Meaningful Conversations About Race, Featuring Rev. Dr. Hooker

After watching the video, we invite you to answer a few short questions about the Vital Conversations Video Series.

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Quiz

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Additional Resources

STUDY GUIDE

Check-in
Ask about everyone’s week, along with prayer requests for joys and sorrows.

Open with Prayer

Introduction to the “Meaningful Conversations on Race” Video

The Rev. David Anderson Hooker outlines elements that hinder and help fruitful dialogue on issues of race in the “Meaningful Conversations on Race” video. In doing so, he traces how myths about race define how we function in life including work and school in the form of institutional racism. Dr. Hooker says by avoiding the hard conversations about race, we short-circuit any meaningful dialogue that can result in transformation in our lives and across the country.

Discussion Questions:

1. Dr. Hooker lists three main arguments made by people to avoid talking about race and racism. How do these arguments reflect your own lived experience or perspective life?

2. How do negative feelings affect our willingness and ability to discuss the tough topics of racism, racial injustice and white privilege?

3. In his dandelion-blue grass analogy, Dr. Hooker asserts that our systems are not neutral, but shaped by biases, tradition, histories and practices, which is one reason that dandelions are considered weeds to be destroyed, while bluegrass is prized as creating a beautiful lawn. Consider the following list and discuss how our perceptions of race and racial identity influence what we consider as good/positive/appropriate/traditional appearance of:

  • A dating/marriage partner
  • A hardworking person
  • A safe neighborhood
  • Beautiful hair and skin
  • A reliable world leader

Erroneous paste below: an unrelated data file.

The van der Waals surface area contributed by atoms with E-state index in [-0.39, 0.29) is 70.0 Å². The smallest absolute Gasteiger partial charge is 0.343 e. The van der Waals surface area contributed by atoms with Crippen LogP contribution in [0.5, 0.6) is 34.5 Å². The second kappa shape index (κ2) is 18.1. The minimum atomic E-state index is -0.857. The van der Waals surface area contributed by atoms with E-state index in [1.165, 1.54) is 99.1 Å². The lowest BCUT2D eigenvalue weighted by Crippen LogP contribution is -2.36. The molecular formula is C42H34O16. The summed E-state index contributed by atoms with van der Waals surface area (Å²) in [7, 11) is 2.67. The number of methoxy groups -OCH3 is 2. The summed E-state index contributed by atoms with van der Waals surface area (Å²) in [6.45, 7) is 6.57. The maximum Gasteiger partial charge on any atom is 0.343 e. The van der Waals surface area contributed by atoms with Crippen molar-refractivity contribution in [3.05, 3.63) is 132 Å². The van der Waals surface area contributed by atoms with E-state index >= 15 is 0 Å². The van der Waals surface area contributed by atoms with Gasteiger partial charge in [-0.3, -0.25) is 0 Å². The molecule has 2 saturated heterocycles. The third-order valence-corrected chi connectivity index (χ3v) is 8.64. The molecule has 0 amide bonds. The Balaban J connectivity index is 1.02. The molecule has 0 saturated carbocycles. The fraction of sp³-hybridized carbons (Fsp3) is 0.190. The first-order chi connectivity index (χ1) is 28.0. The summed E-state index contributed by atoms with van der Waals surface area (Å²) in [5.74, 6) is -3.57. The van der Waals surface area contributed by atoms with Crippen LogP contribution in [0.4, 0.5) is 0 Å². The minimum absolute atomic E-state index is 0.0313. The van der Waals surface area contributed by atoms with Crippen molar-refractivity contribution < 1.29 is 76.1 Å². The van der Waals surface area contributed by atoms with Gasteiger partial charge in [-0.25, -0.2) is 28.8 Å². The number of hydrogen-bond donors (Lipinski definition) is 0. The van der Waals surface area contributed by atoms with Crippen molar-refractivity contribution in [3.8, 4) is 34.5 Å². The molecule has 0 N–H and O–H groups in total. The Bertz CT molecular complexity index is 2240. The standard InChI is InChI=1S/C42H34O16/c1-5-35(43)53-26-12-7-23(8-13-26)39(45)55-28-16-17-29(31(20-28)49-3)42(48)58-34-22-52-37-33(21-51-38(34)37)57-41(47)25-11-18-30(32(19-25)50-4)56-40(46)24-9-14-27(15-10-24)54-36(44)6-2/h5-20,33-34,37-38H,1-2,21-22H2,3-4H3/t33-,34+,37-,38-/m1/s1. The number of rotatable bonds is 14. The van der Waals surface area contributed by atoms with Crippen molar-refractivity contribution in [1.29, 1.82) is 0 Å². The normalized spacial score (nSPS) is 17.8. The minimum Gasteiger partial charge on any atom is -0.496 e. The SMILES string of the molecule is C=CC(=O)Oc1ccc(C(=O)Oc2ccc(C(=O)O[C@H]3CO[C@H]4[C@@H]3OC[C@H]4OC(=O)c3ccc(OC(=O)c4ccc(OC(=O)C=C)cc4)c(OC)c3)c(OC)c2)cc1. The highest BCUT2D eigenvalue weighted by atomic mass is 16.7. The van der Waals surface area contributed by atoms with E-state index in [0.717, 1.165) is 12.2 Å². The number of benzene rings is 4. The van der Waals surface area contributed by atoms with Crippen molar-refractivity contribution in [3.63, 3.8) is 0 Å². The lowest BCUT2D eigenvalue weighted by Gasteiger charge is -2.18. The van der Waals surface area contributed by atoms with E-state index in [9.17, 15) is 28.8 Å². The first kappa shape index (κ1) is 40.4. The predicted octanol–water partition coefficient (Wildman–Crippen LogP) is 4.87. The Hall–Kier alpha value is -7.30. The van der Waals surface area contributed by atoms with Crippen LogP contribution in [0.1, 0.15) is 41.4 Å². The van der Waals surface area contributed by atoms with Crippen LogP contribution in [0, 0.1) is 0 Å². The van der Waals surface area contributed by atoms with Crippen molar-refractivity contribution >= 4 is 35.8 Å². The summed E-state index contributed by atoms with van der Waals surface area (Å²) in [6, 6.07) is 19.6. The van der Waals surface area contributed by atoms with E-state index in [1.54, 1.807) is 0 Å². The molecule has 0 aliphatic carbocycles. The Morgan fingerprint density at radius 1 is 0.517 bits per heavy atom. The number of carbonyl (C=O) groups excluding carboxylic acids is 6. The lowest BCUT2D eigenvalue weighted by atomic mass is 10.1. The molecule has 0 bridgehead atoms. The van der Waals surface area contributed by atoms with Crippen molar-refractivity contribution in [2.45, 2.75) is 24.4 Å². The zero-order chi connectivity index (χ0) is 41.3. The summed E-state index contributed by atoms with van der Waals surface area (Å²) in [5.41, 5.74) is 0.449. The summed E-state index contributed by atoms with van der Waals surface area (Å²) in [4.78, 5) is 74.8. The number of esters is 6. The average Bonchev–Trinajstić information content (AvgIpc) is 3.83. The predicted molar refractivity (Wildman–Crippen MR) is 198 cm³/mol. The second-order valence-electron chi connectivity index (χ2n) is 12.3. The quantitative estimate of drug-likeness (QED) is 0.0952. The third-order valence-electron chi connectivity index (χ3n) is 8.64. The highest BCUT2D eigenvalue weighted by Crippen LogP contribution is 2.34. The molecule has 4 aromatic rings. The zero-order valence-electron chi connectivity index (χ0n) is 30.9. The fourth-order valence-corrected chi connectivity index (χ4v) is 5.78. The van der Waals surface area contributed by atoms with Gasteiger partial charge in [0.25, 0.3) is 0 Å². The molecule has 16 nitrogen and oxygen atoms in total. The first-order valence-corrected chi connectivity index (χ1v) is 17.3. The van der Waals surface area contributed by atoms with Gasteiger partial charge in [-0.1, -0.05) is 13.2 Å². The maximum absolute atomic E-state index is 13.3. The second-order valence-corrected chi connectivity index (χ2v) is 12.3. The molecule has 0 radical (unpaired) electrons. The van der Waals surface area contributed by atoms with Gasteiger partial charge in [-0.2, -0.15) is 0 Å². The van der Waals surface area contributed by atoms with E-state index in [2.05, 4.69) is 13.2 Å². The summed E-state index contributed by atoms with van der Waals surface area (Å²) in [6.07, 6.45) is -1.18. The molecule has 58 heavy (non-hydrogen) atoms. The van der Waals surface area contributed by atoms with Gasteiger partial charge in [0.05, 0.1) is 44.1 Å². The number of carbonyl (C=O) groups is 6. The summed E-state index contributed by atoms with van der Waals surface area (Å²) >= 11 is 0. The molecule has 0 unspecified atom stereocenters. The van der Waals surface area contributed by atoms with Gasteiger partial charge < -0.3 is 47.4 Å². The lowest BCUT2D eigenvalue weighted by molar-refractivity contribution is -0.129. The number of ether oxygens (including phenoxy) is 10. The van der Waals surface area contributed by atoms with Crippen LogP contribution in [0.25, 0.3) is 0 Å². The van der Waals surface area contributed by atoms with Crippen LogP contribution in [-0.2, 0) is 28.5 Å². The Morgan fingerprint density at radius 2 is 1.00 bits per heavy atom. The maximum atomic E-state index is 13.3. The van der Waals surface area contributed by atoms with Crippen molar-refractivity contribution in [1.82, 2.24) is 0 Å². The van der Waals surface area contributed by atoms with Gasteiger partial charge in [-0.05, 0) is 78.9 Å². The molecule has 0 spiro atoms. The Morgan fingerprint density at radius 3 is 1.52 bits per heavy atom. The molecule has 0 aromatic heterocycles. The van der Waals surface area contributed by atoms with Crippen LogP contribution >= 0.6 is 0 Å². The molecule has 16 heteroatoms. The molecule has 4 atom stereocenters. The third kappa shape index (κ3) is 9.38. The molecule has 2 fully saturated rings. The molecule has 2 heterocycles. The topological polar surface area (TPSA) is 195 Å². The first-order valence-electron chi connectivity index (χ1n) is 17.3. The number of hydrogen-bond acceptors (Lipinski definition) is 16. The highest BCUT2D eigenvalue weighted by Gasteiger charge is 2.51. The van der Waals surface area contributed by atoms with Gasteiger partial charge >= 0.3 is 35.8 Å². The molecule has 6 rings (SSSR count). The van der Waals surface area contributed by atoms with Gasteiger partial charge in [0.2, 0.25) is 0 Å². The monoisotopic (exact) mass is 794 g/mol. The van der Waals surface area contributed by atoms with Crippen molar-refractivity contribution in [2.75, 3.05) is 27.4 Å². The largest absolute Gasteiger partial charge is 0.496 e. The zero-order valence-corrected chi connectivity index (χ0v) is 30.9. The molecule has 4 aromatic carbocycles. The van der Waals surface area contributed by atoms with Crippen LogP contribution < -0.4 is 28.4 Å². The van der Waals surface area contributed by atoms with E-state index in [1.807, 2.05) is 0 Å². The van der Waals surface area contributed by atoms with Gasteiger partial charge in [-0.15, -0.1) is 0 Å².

• A cute baby
  • The “all-American” couple
  • The kind of pastor I want in my church
  • A Sunday school teacher
  • Artists’ renderings of Jesus, Mary or Moses
  • A stained-glass depictions of Jesus as  “The Good Shepherd”
  • A person I would vote for as Mayor of my town

4. What are drawbacks of safe space in dialoguing about race and racism?

5. Dr. Anderson tells his story at end of the video concerning race and racism? Any similarities or differences in our own stories?

6. How does your current local-church experiences in worship, outreach, mission and witness prepare you to be in community with people of other races? What are some ways you are willing to work in your church to begin building ongoing relationships, Christian community and space for honest dialogue across racial lines?

 

Closing Prayer in Unison
Light a candle as a reminder of the Holy Spirit’s presence. Our God on High! Make plain to us what remains invisible to many concerning racist words, actions, and behavior. We seek you God to lead us in dismantling institutional racism and inequitable realities based on so many of our false myths. May we join together as Christian sisters and brothers in agreement. Amen.

About

David Anderson Hooker (Ph.D., J.D., M.Div., M.P.H., M.P.A., A.M) for more than 30 years has utilized his training and expertise in conflict transformation by serving as mediator, community builder, scholar, and advocate. He is a former senior program associate for the National Institute for Dispute Resolution (NIDR) in Washington, D.C. and the Community Building Advisor for the William Winter Institute for Racial Reconciliation at the University of Mississippi in Oxford. Rev. Dr. Hooker currently is on the staff of JustPeace, The United Methodist Church’s Center for Mediation and Conflict Transformation.

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